January 13, 6:00 pm, is the next RVC Centennial event
Eleanor Wachtel, host of CBC Radios "Writers & Company" and "The Arts Today," will speak at McGill on Thursday, January 13 at 6 pm in the Macdonald-Harrington Building, Room G10 (downtown campus). Her talk, entitled "The Lives of Writers," is part of a special lecture series marking the centennial of Royal Victoria College (RVC) and the promotion of education for women. Eleanor Wachtel graduated in English literature from McGill with first class honours.
Born and raised in Montreal, Eleanor Wachtel is a well-known writer, broadcaster and lively contributor to the Canadian literary scene. Since 1990 she has been host of CBC Radios popular "Writers & Company," which several years ago won the coveted CBC award for programming excellence for the best weekly show broadcast nationally. Last year,"The Arts Today," which Eleanor Wachtel also hosts, won the same award for the best national daily show. Selections of her interviews have been published in two volumes, Writers & Company (1993) and More Writers & Company (1996).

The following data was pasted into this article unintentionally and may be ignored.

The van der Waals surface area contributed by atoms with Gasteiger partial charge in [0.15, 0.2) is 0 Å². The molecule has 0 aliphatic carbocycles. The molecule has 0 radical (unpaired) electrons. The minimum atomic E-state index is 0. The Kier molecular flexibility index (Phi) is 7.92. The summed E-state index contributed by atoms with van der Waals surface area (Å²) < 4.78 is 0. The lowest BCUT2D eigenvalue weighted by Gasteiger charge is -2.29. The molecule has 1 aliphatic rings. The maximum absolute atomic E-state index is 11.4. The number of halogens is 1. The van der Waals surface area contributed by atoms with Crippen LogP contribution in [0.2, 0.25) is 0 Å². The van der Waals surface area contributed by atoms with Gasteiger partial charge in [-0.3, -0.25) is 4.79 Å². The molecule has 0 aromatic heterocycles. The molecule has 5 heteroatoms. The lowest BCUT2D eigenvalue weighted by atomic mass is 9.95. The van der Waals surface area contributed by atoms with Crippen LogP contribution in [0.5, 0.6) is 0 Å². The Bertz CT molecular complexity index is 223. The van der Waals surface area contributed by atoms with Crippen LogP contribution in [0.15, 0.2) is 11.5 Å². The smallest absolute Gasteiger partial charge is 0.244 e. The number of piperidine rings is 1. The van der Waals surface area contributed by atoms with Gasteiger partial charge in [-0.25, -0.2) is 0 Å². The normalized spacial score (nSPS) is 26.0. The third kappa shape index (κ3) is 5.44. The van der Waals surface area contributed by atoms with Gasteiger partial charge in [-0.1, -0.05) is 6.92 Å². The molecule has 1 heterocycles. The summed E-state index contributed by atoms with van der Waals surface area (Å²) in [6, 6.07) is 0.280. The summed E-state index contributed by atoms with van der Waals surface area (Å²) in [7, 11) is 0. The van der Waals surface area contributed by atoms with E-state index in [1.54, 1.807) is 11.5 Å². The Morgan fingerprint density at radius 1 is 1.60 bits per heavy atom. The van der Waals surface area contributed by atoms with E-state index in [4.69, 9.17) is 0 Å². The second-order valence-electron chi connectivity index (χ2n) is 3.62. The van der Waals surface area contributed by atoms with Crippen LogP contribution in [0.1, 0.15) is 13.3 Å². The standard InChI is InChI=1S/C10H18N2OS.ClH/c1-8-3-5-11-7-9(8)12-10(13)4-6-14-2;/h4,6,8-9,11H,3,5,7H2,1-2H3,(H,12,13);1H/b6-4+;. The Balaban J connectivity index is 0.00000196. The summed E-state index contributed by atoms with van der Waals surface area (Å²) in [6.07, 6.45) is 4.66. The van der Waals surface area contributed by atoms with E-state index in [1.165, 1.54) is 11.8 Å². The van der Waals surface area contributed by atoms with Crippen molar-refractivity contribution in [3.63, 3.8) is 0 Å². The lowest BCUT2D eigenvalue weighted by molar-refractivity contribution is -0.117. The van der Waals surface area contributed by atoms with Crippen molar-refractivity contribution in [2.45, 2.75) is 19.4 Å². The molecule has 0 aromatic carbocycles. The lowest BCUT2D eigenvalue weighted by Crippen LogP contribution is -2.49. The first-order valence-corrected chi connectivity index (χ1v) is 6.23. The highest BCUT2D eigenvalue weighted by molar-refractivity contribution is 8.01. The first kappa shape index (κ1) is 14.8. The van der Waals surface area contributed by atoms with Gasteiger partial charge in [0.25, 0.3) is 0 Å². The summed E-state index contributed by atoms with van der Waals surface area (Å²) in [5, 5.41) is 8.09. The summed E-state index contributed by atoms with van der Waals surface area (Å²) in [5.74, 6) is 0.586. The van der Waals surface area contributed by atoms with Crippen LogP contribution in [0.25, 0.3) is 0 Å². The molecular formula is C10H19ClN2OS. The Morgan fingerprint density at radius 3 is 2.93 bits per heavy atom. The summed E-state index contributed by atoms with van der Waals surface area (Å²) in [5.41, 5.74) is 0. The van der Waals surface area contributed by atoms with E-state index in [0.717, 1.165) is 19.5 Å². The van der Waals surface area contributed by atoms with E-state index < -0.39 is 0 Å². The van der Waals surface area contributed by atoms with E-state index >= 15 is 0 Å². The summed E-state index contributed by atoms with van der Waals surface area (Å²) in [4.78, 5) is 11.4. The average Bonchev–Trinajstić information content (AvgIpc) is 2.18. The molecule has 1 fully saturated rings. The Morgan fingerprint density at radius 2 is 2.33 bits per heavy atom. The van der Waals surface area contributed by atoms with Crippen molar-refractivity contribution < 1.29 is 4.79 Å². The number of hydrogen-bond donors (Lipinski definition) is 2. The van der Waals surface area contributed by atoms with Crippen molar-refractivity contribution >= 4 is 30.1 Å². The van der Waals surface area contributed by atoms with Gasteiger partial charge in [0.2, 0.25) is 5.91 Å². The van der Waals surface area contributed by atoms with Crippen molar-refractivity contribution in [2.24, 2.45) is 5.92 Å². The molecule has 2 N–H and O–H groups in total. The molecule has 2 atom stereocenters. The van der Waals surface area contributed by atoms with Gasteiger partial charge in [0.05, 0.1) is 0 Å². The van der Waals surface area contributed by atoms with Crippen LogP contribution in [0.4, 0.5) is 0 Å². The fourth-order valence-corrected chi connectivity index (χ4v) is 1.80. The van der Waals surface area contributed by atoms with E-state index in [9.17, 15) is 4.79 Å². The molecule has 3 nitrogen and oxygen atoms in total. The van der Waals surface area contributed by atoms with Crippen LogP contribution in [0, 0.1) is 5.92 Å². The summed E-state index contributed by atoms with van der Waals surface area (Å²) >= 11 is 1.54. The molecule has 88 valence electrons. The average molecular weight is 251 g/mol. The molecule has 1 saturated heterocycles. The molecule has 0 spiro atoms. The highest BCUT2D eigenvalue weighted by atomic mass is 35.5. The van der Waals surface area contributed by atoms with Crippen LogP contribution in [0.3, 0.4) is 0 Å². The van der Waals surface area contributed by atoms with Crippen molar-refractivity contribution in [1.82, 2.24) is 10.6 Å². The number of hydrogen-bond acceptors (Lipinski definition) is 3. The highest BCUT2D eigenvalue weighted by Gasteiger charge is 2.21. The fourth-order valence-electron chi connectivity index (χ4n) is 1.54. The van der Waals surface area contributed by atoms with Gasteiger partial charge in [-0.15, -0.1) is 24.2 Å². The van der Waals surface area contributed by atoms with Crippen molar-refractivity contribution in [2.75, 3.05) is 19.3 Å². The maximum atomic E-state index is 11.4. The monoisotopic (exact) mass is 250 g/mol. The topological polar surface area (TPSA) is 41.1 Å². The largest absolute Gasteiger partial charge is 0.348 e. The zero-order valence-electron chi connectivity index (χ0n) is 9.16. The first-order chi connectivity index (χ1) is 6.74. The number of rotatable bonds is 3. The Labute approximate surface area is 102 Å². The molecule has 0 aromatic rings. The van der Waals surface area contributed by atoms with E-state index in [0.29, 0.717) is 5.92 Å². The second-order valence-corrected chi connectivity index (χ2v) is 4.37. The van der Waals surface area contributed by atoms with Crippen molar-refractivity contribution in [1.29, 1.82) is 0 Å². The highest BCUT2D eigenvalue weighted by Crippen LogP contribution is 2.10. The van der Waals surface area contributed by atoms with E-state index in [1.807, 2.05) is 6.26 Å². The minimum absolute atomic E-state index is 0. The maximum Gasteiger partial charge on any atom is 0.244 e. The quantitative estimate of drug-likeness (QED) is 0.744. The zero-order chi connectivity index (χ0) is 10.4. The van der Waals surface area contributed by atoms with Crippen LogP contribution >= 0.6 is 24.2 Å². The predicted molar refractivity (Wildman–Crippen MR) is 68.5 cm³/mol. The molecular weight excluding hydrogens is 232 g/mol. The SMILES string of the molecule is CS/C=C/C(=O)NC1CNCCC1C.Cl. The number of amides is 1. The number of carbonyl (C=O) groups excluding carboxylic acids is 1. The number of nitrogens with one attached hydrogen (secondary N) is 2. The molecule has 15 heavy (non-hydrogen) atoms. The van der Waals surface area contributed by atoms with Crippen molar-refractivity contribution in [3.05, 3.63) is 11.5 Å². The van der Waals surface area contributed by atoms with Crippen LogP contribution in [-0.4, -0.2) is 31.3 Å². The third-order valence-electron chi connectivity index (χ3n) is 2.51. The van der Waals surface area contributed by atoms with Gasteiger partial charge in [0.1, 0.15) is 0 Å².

A former adjunct professor of womens studies at Simon Fraser University, Eleanor Wachtel received an honorary degree from St. Thomas University in Fredericton for her contribution to broadcasting and literature.
The centennial celebrations of RVCs opening began in the fall of 1999 and will continue until November 2000, They are intended to draw attention to the beginning of co-ed education at McGill, as the women of RVC began to join previously all-male classes. Up until 1970 all women undergraduates were also members of RVC, and only those students whose families resided in the Montreal area or who had special permission from parents or guardians could live outside the protective environment of the College during their studies.
Today RVC is McGills only all-women residence. It occupies the corner of University and Sherbrooke, next to the Faculty of Music and adjacent to the entrance guarded by the bronze stature of Queen Victoria, a prominent Montreal landmark.
No tickets are required to attend Eleanor Wachtels talk, and the public is welcome.